By Bob Lapidus, CSP (Retired), CSMS
A good place to start for establishing ethics in safety is with the code of ethics created by the Board of Certified Safety Professionals (BCSP) and used by permission of the BCSP. You do not have to have a certification to adhere to these practices. Each of these standards stand-alone as an ethical way of working in the safety profession.
This code sets forth the code of ethics and professional standards observed by holders of documents of certification conferred by the Board of Certified Safety Professionals. Certificants shall, in their professional activities, sustain and advance the integrity, honor, and prestige of the profession by adherence to these standards.
- HOLD paramount the safety and health of people, the protection of the environment and protection of property in the performance of professional duties and exercise their obligation to advise employers, clients, employees, the public, and appropriate authorities of danger and unacceptable risks to people, the environment, or property.
- BE honest, fair, and impartial; act with responsibility and integrity. Adhere to high standards of ethical conduct with balanced care for the interests of the public, employers, clients, employees, colleagues, and the profession. Avoid all conduct or practice that is likely to discredit the profession or deceive the public.
- ISSUE public statements only in an objective and truthful manner and only when founded upon knowledge of the facts and competence in the subject matter.
- UNDERTAKE assignments only when qualified by education or experience in the specific technical fields involved. Accept responsibility for their continued professional development by acquiring and maintaining competence through continuing education, experience, professional training, and keeping current on relevant legal issues.
- AVOID deceptive acts that falsify or misrepresent their academic or professional qualifications. Not misrepresent or exaggerate their degree of responsibility in or for the subject matter of prior assignments. Presentations incident to the solicitation of employment shall not misrepresent pertinent facts concerning employers, employees, associates, or accomplishments with the intent and purpose of enhancing their qualifications and their work.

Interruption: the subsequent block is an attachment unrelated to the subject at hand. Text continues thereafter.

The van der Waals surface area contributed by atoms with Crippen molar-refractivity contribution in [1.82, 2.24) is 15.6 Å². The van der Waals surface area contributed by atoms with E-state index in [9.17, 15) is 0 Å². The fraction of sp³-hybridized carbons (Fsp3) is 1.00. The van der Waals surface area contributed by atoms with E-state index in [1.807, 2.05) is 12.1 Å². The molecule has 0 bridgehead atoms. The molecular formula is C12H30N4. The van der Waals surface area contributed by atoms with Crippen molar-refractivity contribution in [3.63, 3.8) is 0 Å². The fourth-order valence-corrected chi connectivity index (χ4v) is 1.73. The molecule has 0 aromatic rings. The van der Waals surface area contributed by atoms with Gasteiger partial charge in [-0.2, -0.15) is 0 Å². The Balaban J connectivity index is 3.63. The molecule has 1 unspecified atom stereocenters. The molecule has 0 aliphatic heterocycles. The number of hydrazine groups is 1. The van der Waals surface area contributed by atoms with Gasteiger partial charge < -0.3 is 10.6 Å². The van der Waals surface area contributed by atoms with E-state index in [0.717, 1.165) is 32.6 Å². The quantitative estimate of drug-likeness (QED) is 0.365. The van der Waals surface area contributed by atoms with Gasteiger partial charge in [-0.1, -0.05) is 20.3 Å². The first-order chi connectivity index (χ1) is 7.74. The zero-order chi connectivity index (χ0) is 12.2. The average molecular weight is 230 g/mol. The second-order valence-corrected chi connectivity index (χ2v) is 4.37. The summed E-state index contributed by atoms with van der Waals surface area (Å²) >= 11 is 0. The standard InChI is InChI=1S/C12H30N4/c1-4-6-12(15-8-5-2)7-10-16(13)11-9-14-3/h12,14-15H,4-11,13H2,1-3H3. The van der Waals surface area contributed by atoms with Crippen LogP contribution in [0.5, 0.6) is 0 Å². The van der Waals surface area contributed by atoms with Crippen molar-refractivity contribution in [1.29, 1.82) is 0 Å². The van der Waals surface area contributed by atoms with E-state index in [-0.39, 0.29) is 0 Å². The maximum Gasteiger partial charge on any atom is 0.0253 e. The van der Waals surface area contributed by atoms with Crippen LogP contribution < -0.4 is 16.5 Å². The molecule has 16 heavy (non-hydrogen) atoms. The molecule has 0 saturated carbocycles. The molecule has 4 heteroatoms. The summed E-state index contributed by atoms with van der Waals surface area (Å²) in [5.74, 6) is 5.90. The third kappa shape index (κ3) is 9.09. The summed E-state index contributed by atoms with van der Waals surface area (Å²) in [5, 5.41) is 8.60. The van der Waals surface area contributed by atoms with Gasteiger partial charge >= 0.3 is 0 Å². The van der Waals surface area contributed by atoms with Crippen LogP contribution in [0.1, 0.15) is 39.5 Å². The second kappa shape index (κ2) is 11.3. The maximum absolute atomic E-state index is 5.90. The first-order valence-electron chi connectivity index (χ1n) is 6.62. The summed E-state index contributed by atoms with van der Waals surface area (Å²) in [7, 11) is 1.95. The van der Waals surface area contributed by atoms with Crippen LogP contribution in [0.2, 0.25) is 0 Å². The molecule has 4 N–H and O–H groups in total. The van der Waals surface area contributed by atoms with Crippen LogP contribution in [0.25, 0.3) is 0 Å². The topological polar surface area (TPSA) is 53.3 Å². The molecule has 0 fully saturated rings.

- CONDUCT their professional relations by the highest standards of integrity and avoid compromise of their professional judgment by conflicts of interest. For a BCSP certificant only: When becoming aware of professional misconduct by a BCSP certificant, take steps to bring that misconduct to the attention of the Board of Certified Safety Professionals.
- ACT in a manner free of bias with regard to religion, ethnicity, gender, age, national origin, sexual orientation, or disability.
- SEEK opportunities to be of constructive service in civic affairs and work for the advancement of the safety, health, and wellbeing of their community and their profession by sharing their knowledge and skills. The End
Ethics in safety include key words:
- Personal Respect: You need to respect yourself and surround yourself with people you can respect.
- Honor in all things
- Integrity – Be a reliable and true person
- Customer/employee focus
- Results-oriented but not at the expense of safety – The Department of Defense and other organizations have a slogan that fits this matter perfectly: Mission First, Safety Always
- Passion for safety
- Persistence in doing what is right
Conclusion: Do not let down your guard for expediency sake. Adhere to a level of ethical conduct for which you will never have to regret what you have done.
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For More Information:
After completing this nine-day program, graduates may take the exam to achieve the Certified Safety Management Specialist (CSMS) designation. Recipients of the CSMS receive a beautiful plaque and become part of an elite group of safety specialists who have achieved this recognition. Once this certification is attained, successful candidates keep it for the rest of their lives without any additional requirements or fees.